• PCP or referring clinician welcome to do a visit at hotel, please provide your own PPE
    • Guests receive guidance to call 911 if they have medical emergency
  • LOS
    • Isolating: after 10 days of onset of symptoms and absence of symptoms for 3 days and overall improvement in symptoms
    • Quarantine: 14 days or if home situation changes so that they can isolate at home
    • Any issues with referrals: Assistant VP Dr. Aaron Miller:
    • Hotels are free
    • Patients will be contacted within an hour of referral
    • What if patient doesn’t have a phone? TBD – maybe Ryan considers keeping patient on site and gives a direct call back to the center

I made two attempts to call into this line – it’s a general line for H&HC Covid services. I was able to get through to the right place for the Covid Hotel Program within 5 minutes on my second attempt. They stated ancillary staff should be able to make these calls, but providers should be able to make the referral within a visit as well.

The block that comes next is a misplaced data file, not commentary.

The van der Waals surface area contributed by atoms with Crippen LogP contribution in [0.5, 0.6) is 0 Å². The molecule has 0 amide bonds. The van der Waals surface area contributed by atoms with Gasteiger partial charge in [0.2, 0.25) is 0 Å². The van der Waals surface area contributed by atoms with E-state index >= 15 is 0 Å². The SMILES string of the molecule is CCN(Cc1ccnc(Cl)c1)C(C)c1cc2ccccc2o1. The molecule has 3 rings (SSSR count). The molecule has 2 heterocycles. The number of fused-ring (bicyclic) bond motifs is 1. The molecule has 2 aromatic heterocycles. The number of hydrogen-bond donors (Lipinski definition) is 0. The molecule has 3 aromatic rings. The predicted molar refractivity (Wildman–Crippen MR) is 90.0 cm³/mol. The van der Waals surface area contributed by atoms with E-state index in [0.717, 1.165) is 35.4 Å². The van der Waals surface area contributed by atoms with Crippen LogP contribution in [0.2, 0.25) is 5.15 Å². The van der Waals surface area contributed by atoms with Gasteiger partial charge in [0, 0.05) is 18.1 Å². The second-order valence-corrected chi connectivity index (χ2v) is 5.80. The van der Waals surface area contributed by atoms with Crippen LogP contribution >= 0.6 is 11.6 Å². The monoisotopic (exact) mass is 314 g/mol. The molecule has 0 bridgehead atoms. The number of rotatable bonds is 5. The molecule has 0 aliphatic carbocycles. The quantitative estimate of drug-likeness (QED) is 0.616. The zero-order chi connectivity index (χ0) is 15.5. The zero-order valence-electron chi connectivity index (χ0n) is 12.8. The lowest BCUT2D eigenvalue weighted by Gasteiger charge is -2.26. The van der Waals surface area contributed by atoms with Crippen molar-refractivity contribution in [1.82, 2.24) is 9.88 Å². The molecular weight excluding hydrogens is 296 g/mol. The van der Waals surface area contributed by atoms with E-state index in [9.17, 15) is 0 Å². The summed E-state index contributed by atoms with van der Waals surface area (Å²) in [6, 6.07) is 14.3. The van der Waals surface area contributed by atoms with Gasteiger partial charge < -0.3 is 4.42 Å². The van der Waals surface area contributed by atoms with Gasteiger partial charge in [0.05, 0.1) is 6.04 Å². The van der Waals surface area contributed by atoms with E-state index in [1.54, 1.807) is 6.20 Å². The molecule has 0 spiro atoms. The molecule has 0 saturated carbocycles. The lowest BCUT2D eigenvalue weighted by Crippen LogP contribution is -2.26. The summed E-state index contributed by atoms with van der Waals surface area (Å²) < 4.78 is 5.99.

Sara Sansone, MS, MPH, RN (she, her)

Chronic Care Manager | Population Health

P: 212.484.5860 M: 646-927-9609

F: 212.265.6565

Ryan-Chelsea Clinton Community Health Center



Hello all,

I hope this finds you well.

Thank you for placing the potted plants on NW corner of W35th and Dyer. Unfortunately the encampment has taken up residence on Dyer Ave between W34th and W35th streets and grows in size number daily. There are currently 6 encampments on both the east and west sides of Dyer Ave next to residential buildings.

The homeless are openly selling and using drugs (shooting up), are aggressive towards local residents (spitting, yelling, blocking traffic demanding handouts), are throwing their trash onto the properties of the Webster Hotel and 433 W34 Street, do not wear masks, are not social distancing, and are blocking the sidewalks with tents, furniture, mattresses, bicycles, and suitcases. Some have tried entering residential buildings and are harassing building employees.